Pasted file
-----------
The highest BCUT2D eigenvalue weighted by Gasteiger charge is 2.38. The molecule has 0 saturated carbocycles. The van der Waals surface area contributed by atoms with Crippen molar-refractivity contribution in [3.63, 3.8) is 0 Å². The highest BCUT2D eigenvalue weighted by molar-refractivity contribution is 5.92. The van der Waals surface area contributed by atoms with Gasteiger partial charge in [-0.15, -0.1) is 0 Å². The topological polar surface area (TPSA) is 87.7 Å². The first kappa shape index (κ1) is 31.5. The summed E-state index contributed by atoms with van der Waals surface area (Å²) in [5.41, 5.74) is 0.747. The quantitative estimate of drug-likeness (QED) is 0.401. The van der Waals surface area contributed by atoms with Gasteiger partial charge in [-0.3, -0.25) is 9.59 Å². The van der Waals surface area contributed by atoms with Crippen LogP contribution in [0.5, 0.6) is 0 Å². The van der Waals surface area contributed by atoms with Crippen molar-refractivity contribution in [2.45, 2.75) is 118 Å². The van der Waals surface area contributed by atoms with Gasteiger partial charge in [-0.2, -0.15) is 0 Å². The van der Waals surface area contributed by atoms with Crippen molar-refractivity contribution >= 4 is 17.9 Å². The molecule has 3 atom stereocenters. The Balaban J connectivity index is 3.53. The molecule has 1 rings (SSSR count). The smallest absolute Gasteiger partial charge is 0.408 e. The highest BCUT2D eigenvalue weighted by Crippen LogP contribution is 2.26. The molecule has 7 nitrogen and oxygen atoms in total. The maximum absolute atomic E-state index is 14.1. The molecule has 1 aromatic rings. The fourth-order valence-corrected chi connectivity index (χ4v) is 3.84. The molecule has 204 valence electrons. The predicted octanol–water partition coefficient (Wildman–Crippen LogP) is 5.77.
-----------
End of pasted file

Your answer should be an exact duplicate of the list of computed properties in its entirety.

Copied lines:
The highest BCUT2D eigenvalue weighted by Gasteiger charge is 2.38. The molecule has 0 saturated carbocycles. The van der Waals surface area contributed by atoms with Crippen molar-refractivity contribution in [3.63, 3.8) is 0 Å². The highest BCUT2D eigenvalue weighted by molar-refractivity contribution is 5.92. The van der Waals surface area contributed by atoms with Gasteiger partial charge in [-0.15, -0.1) is 0 Å². The topological polar surface area (TPSA) is 87.7 Å². The first kappa shape index (κ1) is 31.5. The summed E-state index contributed by atoms with van der Waals surface area (Å²) in [5.41, 5.74) is 0.747. The quantitative estimate of drug-likeness (QED) is 0.401. The van der Waals surface area contributed by atoms with Gasteiger partial charge in [-0.3, -0.25) is 9.59 Å². The van der Waals surface area contributed by atoms with Crippen LogP contribution in [0.5, 0.6) is 0 Å². The van der Waals surface area contributed by atoms with Crippen molar-refractivity contribution in [2.45, 2.75) is 118 Å². The van der Waals surface area contributed by atoms with Gasteiger partial charge in [-0.2, -0.15) is 0 Å². The van der Waals surface area contributed by atoms with Crippen molar-refractivity contribution >= 4 is 17.9 Å². The molecule has 3 atom stereocenters. The Balaban J connectivity index is 3.53. The molecule has 1 rings (SSSR count). The smallest absolute Gasteiger partial charge is 0.408 e. The highest BCUT2D eigenvalue weighted by Crippen LogP contribution is 2.26. The molecule has 7 nitrogen and oxygen atoms in total. The maximum absolute atomic E-state index is 14.1. The molecule has 1 aromatic rings. The fourth-order valence-corrected chi connectivity index (χ4v) is 3.84. The molecule has 204 valence electrons. The predicted octanol–water partition coefficient (Wildman–Crippen LogP) is 5.77.